In computer systems , an algorithm is basically an instance of logic written in software by software developers to be effective for the intended "target" computer(s) to produce output from given (perhaps null) input. An optimal algorithm, even running in old hardware, would produce faster results than a non-optimal (higher time complexity ) algorithm for the same purpose, running in more efficient hardware; that is why algorithms, like computer hardware, are considered technology.
"Elegant" (compact) programs, "good" (fast) programs : The notion of "simplicity and elegance" appears informally in Knuth and precisely in Chaitin: Knuth: ". . .we want good algorithms in some loosely defined aesthetic sense. One criterion . . . is the length of time taken to perform the algorithm . . .. Other criteria are adaptability of the algorithm to computers, its simplicity and elegance, etc" Chaitin: " . . . a program is 'elegant,' by which I mean that it's the smallest possible program for producing the output that it does"
Chaitin prefaces his definition with: "I'll show you can't prove that a program is 'elegant'"—such a proof would solve the Halting problem (ibid).
Unfortunately there may be a tradeoff between goodness (speed) and elegance (compactness)—an elegant program may take more steps to complete a computation than one less elegant. An example that uses Euclid's algorithm appears below.
Computers (and computors), models of computation: A computer (or human "computor" ) is a restricted type of machine, a "discrete deterministic mechanical device" that blindly follows its instructions. Melzak's and Lambek's primitive models reduced this notion to four elements: (i) discrete, distinguishable locations, (ii) discrete, indistinguishable counters (iii) an agent, and (iv) a list of instructions that are effective relative to the capability of the agent.
Minsky describes a more congenial variation of Lambek's "abacus" model in his "Very Simple Bases for Computability ". Minsky\'s machine proceeds sequentially through its five (or six, depending on how one counts) instructions, unless either a conditional IF–THEN GOTO or an unconditional GOTO changes program flow out of sequence. Besides HALT, Minsky's machine includes three assignment (replacement, substitution) operations: ZERO (e.g. the contents of location replaced by 0: L ← 0), SUCCESSOR (e.g. L ← L+1), and DECREMENT (e.g. L ← L − 1). Rarely must a programmer write "code" with such a limited instruction set. But Minsky shows (as do Melzak and Lambek) that his machine is Turing complete with only four general types of instructions: conditional GOTO, unconditional GOTO, assignment/replacement/substitution, and HALT.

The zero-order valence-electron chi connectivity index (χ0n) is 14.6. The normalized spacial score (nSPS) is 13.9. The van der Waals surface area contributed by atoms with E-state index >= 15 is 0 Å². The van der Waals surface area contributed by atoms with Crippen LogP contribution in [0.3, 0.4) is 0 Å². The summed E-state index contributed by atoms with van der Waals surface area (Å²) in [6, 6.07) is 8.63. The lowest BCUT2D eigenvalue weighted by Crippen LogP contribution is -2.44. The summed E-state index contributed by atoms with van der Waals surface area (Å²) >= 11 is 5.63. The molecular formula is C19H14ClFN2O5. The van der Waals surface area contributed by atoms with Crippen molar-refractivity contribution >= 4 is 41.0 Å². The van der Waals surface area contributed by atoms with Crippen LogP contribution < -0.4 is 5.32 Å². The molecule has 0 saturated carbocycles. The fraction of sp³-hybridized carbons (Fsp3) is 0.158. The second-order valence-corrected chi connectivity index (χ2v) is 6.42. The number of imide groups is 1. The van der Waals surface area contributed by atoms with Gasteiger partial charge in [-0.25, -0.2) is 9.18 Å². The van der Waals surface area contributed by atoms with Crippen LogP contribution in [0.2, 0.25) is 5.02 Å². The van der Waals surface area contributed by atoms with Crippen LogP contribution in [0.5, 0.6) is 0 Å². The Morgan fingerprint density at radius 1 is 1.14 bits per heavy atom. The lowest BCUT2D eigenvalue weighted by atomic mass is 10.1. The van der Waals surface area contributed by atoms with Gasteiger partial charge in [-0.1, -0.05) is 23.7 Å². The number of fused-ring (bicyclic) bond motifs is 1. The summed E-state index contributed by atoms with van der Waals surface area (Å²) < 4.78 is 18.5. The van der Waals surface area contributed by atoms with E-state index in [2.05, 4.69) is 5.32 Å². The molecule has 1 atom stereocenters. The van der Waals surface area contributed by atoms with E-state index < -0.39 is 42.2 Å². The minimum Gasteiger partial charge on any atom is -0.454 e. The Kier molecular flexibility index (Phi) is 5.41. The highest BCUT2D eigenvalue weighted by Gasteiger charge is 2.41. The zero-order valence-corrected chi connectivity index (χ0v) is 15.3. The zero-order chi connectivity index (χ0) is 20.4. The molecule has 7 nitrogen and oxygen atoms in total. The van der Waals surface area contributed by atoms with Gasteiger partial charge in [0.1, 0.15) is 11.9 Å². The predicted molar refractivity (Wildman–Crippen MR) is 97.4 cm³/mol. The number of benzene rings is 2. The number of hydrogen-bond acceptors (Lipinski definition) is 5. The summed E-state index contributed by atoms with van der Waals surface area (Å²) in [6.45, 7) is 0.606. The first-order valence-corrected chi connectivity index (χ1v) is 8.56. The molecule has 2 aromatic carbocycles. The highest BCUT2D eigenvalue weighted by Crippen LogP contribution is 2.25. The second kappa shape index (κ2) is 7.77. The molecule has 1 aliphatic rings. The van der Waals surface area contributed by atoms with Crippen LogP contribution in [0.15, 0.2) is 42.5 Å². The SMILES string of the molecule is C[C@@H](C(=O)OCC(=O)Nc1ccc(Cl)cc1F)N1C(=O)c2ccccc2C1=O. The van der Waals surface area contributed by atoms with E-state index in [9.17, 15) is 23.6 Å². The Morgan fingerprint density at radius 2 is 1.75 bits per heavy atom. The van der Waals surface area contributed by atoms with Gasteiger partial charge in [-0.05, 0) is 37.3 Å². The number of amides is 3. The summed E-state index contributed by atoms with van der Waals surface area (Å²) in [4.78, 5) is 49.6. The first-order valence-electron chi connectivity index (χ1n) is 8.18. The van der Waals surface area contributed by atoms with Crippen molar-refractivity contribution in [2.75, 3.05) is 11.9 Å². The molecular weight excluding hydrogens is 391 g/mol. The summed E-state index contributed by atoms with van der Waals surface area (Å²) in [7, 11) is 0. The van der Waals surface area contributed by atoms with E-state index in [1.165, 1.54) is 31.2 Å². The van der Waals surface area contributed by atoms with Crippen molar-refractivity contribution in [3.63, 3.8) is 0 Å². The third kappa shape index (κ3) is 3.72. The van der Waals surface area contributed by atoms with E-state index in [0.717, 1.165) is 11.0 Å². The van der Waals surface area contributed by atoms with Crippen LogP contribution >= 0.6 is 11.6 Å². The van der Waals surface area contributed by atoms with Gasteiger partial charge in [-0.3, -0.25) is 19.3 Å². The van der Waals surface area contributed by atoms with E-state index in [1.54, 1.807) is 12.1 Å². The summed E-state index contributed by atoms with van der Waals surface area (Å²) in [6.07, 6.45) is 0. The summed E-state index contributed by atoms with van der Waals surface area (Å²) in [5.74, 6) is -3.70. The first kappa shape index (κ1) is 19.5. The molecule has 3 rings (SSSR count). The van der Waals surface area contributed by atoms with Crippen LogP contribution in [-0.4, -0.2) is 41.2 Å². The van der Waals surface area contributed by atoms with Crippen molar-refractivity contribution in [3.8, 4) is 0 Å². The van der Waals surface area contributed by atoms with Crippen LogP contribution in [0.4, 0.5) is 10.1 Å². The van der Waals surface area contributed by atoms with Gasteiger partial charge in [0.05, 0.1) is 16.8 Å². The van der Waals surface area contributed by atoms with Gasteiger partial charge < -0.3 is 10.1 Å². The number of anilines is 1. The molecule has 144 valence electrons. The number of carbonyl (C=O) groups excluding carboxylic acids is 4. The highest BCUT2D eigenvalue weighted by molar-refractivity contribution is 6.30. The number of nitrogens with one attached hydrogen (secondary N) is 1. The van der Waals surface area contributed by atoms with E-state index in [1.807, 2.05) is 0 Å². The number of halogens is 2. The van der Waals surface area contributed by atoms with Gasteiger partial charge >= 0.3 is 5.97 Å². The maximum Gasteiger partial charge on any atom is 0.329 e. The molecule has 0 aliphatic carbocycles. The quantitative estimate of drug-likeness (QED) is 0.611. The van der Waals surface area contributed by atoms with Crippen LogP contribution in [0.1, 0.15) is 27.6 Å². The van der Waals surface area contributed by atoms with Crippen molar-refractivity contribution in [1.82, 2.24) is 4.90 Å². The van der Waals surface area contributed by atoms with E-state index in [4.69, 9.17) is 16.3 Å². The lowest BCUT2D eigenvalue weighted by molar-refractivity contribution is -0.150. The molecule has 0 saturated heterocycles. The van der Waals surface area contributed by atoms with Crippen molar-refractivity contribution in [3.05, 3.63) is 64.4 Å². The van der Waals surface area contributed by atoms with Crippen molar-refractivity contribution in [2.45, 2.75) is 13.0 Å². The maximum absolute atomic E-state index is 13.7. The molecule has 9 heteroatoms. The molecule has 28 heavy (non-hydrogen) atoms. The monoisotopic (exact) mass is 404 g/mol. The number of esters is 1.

Simulation of an algorithm: computer (computor) language: Knuth advises the reader that "the best way to learn an algorithm is to try it . . . immediately take pen and paper and work through an example". But what about a simulation or execution of the real thing? The programmer must translate the algorithm into a language that the simulator/computer/computor can effectively execute. Stone gives an example of this: when computing the roots of a quadratic equation the computor must know how to take a square root. If they don't, then the algorithm, to be effective, must provide a set of rules for extracting a square root.
This means that the programmer must know a "language" that is effective relative to the target computing agent (computer/computor).
But what model should be used for the simulation? Van Emde Boas observes "even if we base complexity theory on abstract instead of concrete machines, arbitrariness of the choice of a model remains. It is at this point that the notion of simulation enters". When speed is being measured, the instruction set matters. For example, the subprogram in Euclid's algorithm to compute the remainder would execute much faster if the programmer had a "modulus " instruction available rather than just subtraction (or worse: just Minsky's "decrement").
Structured programming, canonical structures: Per the Church–Turing thesis , any algorithm can be computed by a model known to be Turing complete , and per Minsky's demonstrations, Turing completeness requires only four instruction types—conditional GOTO, unconditional GOTO, assignment, HALT. Kemeny and Kurtz observe that, while "undisciplined" use of unconditional GOTOs and conditional IF-THEN GOTOs can result in "spaghetti code ", a programmer can write structured programs using only these instructions; on the other hand "it is also possible, and not too hard, to write badly structured programs in a structured language". Tausworthe augments the three Böhm-Jacopini canonical structures : SEQUENCE, IF-THEN-ELSE, and WHILE-DO, with two more: DO-WHILE and CASE. An additional benefit of a structured program is that it lends itself to proofs of correctness using mathematical induction .
Canonical flowchart symbols : The graphical aide called a flowchart offers a way to describe and document an algorithm (and a computer program of one). Like program flow of a Minsky machine, a flowchart always starts at the top of a page and proceeds down. Its primary symbols are only four: the directed arrow showing program flow, the rectangle (SEQUENCE, GOTO), the diamond (IF-THEN-ELSE), and the dot (OR-tie). The Böhm–Jacopini canonical structures are made of these primitive shapes. Sub-structures can "nest" in rectangles, but only if a single exit occurs from the superstructure. The symbols, and their use to build the canonical structures, are shown in the diagram.
Further information: List of algorithms
An animation of the quicksort algorithm sorting an array of randomized values. The red bars mark the pivot element; at the start of the animation, the element farthest to the right hand side is chosen as the pivot.